A Pakistani anti-terrorism court, conducting the trial of suspects charged with involvement in the 2007 assassination of former prime minister Benazir Bhutto, Tuesday ordered that former president Pervez Musharraf be included in the investigation process.
The Federal Investigation Agency (FIA), which is investigating the Bhutto assassination, told the court in the garrison city of Rawalpindi that the former military ruler has not yet been formally included in the case, reported Xinhua.
Judge Chaudhry Habib-ur-Rehman directed the FIA to complete the investigation and submit a report in the apex court. The hearing was adjourned until May 3.
Musharraf has been accused of failing to provide adequate security to Bhutto when she returned to Pakistan from exile in 2007. She was killed in a suicide bombing and firing in Rawalpindi shortly after she addressed an election rally.
The court had previously declared Musharraf an "absconder" and issued an arrest warrant for him after he failed to cooperate with investigators when he was living in self-exile. He returned last month and also got interim bail in the case. The court will hear his bail in this case Wednesday.
The court earlier directed authorities to attach his properties and to freeze his bank accounts.
The FIA prosecutors told the court that the former president is allegedly involved in the assassination of former prime minister Benazir Bhutto because of his failure to provide her adequate security.
Musharraf, despite being aware of the imminent danger to Bhutto's life, did not take the requisite security measures to prevent her assassination, according to a 57-page investigation report submitted earlier before the court.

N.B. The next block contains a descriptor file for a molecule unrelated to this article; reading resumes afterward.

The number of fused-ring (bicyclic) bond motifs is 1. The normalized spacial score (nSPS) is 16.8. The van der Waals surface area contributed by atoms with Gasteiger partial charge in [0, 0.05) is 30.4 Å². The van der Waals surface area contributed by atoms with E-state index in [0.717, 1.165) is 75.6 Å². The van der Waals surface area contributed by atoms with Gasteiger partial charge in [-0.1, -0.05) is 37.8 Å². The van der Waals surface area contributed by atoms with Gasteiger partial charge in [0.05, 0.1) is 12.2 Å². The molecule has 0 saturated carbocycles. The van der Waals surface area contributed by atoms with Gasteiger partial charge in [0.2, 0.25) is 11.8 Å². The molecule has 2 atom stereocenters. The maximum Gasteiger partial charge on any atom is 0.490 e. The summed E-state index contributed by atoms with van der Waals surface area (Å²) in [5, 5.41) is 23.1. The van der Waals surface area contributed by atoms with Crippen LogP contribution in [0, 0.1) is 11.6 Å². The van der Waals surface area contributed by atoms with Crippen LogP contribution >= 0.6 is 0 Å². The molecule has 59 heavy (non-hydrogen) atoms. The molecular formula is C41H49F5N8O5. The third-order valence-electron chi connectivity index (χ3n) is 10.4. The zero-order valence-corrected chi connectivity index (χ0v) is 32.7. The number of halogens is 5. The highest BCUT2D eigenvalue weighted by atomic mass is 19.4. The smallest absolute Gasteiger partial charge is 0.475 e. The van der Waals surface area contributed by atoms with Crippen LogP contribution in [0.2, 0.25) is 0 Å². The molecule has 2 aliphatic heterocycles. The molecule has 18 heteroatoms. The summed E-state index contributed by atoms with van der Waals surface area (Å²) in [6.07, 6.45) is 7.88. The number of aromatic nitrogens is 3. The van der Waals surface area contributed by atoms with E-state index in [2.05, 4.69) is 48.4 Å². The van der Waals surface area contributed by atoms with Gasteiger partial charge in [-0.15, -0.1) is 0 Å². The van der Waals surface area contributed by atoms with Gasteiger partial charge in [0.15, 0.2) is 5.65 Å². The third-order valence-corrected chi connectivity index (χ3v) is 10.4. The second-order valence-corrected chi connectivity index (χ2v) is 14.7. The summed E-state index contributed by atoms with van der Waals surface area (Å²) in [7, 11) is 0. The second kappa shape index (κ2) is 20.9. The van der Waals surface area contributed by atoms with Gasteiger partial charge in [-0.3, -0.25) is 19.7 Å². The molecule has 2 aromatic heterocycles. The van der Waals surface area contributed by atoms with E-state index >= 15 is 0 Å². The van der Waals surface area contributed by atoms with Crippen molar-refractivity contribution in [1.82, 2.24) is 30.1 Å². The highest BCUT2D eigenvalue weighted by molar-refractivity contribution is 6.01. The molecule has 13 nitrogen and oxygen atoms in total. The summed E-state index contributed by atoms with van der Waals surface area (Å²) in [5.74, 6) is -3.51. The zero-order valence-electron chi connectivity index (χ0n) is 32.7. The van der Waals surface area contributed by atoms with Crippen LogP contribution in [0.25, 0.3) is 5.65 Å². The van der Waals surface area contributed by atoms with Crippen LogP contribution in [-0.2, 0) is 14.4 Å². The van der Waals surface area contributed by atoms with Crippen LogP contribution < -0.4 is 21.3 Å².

Pervez Musharraf appeared before the court where his supporters and a group of anti-Musharraf lawyers clashed, leaving two lawyers injured. The two sides beat each other and later angry lawyers used sticks and beat some of Mushararf's supporters. The lawyers also smashed windows of a car of Mushararf's men.
Musharraf has dismissed all charges as politically motivated and insisted that he had warned Benazir Bhutto of imminent threats to her life. He also said that he had advised Benazir Bhutto not to return to the country in view of threats but she had ignored his advice.
The former president is also facing high treason charges for abrogation of the constitution when he imposed emergency rule in 2007.
Five individuals have filed petitions for high treason proceedings in the Supreme Court. However, the interim government has refused to pursue the case because of its limited role. The interim government has prayed to the apex court to leave the case to the next elected government.
Musharraf, who ruled Pakistan from 1999 to 2008, has also been disqualified for the May 11 parliamentary elections due to criminal cases against him in court and for imposing emergency rule.
He is now leading his own All Pakistan Muslim League party.